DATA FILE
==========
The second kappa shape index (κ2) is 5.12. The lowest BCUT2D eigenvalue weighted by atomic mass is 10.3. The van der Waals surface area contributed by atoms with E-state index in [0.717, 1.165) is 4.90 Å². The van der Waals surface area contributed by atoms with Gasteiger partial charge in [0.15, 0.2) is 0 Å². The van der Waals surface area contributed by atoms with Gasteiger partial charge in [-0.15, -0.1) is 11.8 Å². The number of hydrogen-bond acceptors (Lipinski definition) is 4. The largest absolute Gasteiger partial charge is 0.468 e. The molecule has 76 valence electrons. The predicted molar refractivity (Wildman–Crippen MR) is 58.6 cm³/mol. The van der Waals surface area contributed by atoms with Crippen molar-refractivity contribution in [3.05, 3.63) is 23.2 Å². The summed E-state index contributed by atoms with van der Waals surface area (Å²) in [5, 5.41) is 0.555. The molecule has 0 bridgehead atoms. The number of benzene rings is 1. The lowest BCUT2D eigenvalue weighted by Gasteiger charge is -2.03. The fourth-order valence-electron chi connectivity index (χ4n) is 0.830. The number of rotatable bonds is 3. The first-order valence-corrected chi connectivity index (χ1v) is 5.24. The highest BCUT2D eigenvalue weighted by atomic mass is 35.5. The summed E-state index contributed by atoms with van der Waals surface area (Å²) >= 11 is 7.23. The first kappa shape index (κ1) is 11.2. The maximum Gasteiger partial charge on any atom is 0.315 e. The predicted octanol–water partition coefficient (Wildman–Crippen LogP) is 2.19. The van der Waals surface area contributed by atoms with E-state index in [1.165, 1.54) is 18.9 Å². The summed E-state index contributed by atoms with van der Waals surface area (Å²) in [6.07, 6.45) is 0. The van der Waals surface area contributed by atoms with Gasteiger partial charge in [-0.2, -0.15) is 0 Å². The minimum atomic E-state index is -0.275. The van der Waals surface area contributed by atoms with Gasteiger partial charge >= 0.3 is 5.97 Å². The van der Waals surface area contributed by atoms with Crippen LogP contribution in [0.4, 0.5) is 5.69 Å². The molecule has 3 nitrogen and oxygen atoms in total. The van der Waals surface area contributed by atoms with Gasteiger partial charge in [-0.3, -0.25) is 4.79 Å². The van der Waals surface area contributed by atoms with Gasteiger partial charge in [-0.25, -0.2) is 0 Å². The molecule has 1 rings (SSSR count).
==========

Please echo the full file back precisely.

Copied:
The second kappa shape index (κ2) is 5.12. The lowest BCUT2D eigenvalue weighted by atomic mass is 10.3. The van der Waals surface area contributed by atoms with E-state index in [0.717, 1.165) is 4.90 Å². The van der Waals surface area contributed by atoms with Gasteiger partial charge in [0.15, 0.2) is 0 Å². The van der Waals surface area contributed by atoms with Gasteiger partial charge in [-0.15, -0.1) is 11.8 Å². The number of hydrogen-bond acceptors (Lipinski definition) is 4. The largest absolute Gasteiger partial charge is 0.468 e. The molecule has 76 valence electrons. The predicted molar refractivity (Wildman–Crippen MR) is 58.6 cm³/mol. The van der Waals surface area contributed by atoms with Crippen molar-refractivity contribution in [3.05, 3.63) is 23.2 Å². The summed E-state index contributed by atoms with van der Waals surface area (Å²) in [5, 5.41) is 0.555. The molecule has 0 bridgehead atoms. The number of benzene rings is 1. The lowest BCUT2D eigenvalue weighted by Gasteiger charge is -2.03. The fourth-order valence-electron chi connectivity index (χ4n) is 0.830. The number of rotatable bonds is 3. The first-order valence-corrected chi connectivity index (χ1v) is 5.24. The highest BCUT2D eigenvalue weighted by atomic mass is 35.5. The summed E-state index contributed by atoms with van der Waals surface area (Å²) >= 11 is 7.23. The first kappa shape index (κ1) is 11.2. The maximum Gasteiger partial charge on any atom is 0.315 e. The predicted octanol–water partition coefficient (Wildman–Crippen LogP) is 2.19. The van der Waals surface area contributed by atoms with E-state index in [1.165, 1.54) is 18.9 Å². The summed E-state index contributed by atoms with van der Waals surface area (Å²) in [6.07, 6.45) is 0. The van der Waals surface area contributed by atoms with Gasteiger partial charge in [-0.2, -0.15) is 0 Å². The minimum atomic E-state index is -0.275. The van der Waals surface area contributed by atoms with Gasteiger partial charge >= 0.3 is 5.97 Å². The van der Waals surface area contributed by atoms with Crippen LogP contribution in [0.4, 0.5) is 5.69 Å². The molecule has 3 nitrogen and oxygen atoms in total. The van der Waals surface area contributed by atoms with Gasteiger partial charge in [-0.3, -0.25) is 4.79 Å². The van der Waals surface area contributed by atoms with Gasteiger partial charge in [-0.25, -0.2) is 0 Å². The molecule has 1 rings (SSSR count).